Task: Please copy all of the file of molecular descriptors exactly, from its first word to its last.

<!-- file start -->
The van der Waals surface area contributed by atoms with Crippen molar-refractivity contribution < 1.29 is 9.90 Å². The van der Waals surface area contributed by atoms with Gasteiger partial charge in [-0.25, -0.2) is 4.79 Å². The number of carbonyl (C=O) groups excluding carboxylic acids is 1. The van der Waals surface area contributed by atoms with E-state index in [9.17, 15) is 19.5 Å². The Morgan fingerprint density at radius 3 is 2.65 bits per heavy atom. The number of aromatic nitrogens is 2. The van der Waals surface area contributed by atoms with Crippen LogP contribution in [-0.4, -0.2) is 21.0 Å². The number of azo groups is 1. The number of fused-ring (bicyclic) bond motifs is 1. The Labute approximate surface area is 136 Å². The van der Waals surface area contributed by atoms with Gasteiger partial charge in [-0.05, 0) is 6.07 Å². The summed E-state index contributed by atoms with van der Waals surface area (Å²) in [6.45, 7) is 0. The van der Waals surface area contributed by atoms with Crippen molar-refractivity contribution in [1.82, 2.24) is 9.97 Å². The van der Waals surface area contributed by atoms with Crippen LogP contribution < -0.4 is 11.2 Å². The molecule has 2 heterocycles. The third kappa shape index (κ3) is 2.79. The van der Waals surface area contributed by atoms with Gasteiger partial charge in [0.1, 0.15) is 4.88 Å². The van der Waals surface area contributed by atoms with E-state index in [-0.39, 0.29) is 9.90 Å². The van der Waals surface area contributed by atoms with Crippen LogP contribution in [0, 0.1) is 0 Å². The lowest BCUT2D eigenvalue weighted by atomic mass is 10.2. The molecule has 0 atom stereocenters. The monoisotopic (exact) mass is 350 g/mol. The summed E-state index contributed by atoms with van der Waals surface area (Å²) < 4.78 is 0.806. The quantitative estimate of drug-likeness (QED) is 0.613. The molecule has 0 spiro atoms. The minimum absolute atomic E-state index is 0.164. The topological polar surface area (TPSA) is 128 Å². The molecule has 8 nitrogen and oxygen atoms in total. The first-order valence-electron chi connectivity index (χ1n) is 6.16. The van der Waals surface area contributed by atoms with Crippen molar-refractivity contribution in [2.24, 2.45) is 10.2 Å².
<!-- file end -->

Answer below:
The van der Waals surface area contributed by atoms with Crippen molar-refractivity contribution < 1.29 is 9.90 Å². The van der Waals surface area contributed by atoms with Gasteiger partial charge in [-0.25, -0.2) is 4.79 Å². The number of carbonyl (C=O) groups excluding carboxylic acids is 1. The van der Waals surface area contributed by atoms with E-state index in [9.17, 15) is 19.5 Å². The Morgan fingerprint density at radius 3 is 2.65 bits per heavy atom. The number of aromatic nitrogens is 2. The van der Waals surface area contributed by atoms with Crippen LogP contribution in [-0.4, -0.2) is 21.0 Å². The number of azo groups is 1. The number of fused-ring (bicyclic) bond motifs is 1. The Labute approximate surface area is 136 Å². The van der Waals surface area contributed by atoms with Gasteiger partial charge in [-0.05, 0) is 6.07 Å². The summed E-state index contributed by atoms with van der Waals surface area (Å²) in [6.45, 7) is 0. The van der Waals surface area contributed by atoms with Crippen molar-refractivity contribution in [1.82, 2.24) is 9.97 Å². The van der Waals surface area contributed by atoms with Crippen LogP contribution < -0.4 is 11.2 Å². The molecule has 2 heterocycles. The third kappa shape index (κ3) is 2.79. The van der Waals surface area contributed by atoms with Gasteiger partial charge in [0.1, 0.15) is 4.88 Å². The van der Waals surface area contributed by atoms with E-state index in [-0.39, 0.29) is 9.90 Å². The van der Waals surface area contributed by atoms with Crippen LogP contribution in [0, 0.1) is 0 Å². The lowest BCUT2D eigenvalue weighted by atomic mass is 10.2. The molecule has 0 atom stereocenters. The monoisotopic (exact) mass is 350 g/mol. The summed E-state index contributed by atoms with van der Waals surface area (Å²) < 4.78 is 0.806. The quantitative estimate of drug-likeness (QED) is 0.613. The molecule has 0 spiro atoms. The minimum absolute atomic E-state index is 0.164. The topological polar surface area (TPSA) is 128 Å². The molecule has 8 nitrogen and oxygen atoms in total. The first-order valence-electron chi connectivity index (χ1n) is 6.16. The van der Waals surface area contributed by atoms with Crippen molar-refractivity contribution in [2.24, 2.45) is 10.2 Å².